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Tuesday I attend my diabetic Ed. Class. After being on this forum I guess I am heading in to it a little skeptical.
I have seen read many posts on here about how most DBE push the ADA diet with increased carbs. And like many here I have found that a low or reduced carb diet has greatly helped lower my BG readings.
So it there any other bogus info that I can expect? I tend to trust those that live and deal with this on a daily basis more than someone her learned in in school, but have never experienced it.
 

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This is something it's still hard to wrap my brain around. With the epidemic of diabetes, how do they get away with giving such universally bad (and harmful) information?

I didn't go through the class (met with a 2nd CDE who towed the party line, but also offered her class wouldn't benefit me, after I showed her my numbers and admitted to low-carb) - but expect the worst information is how many carbs we =should= eat (not "eat to your meter") and what blood sugar numbers are acceptable. Their 'acceptable' numbers insure diabetes will be progressive. The best chance we have of staving off or preventing progression is to strive for bs numbers significantly below the miserable standards the ADA sets for us.
 

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I didn't do the class but had a 1:1 with a CDE but got same spiel. I would suggest you write down a list of questions. Things like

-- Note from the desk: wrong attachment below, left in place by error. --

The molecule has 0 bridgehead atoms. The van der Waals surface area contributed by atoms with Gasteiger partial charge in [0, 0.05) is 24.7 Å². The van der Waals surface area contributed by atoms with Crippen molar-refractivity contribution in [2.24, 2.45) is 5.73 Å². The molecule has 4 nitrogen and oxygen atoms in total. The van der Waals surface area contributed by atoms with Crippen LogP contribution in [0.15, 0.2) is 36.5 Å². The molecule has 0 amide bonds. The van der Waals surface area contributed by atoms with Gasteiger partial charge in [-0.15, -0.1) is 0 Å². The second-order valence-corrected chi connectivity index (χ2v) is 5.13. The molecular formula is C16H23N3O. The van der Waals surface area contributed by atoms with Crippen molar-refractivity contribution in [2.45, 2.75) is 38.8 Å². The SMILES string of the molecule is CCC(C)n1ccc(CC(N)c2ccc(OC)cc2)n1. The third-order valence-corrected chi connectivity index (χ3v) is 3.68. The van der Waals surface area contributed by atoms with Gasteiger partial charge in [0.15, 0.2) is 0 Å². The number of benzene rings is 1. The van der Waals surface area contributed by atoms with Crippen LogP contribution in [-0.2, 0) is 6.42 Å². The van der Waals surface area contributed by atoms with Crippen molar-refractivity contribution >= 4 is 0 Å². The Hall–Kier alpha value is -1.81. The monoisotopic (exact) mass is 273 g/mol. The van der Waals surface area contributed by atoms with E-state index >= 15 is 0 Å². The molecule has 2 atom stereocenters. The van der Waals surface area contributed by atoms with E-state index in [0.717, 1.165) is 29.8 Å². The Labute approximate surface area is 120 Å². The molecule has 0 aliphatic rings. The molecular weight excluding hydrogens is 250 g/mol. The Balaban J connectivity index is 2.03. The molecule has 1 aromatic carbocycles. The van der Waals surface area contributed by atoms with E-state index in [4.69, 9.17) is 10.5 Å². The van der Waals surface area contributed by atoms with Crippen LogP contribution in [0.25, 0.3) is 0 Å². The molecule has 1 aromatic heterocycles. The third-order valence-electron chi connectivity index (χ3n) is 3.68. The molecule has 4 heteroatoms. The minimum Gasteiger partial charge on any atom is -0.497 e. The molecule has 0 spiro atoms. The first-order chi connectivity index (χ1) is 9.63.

1. What is normal bg for fasting and after meals for non diabetics?
2. What should be the fasting and after meal for diabetics?
3. If they give you the 140-180 figure , ask why it is so high and what damage can you expect with after meal bgs that hight.
4. Ask about the theory of Eating to your Meter
5. Since every diabetic is diferent every diabetic should have an individualised meal plan based on their own bgs.
6. Ask about different medications and their side effects. Many diabetes meds do substantial damage and should be avoided.
7. Ask why doctors don't want diabetic patients to educate themselves and lower their HbA1c's as low as possible

I would go on Jenny's site and review her material, so you have a good grasp on the subject matter and then ask her about it.

Blood Sugar 101
 
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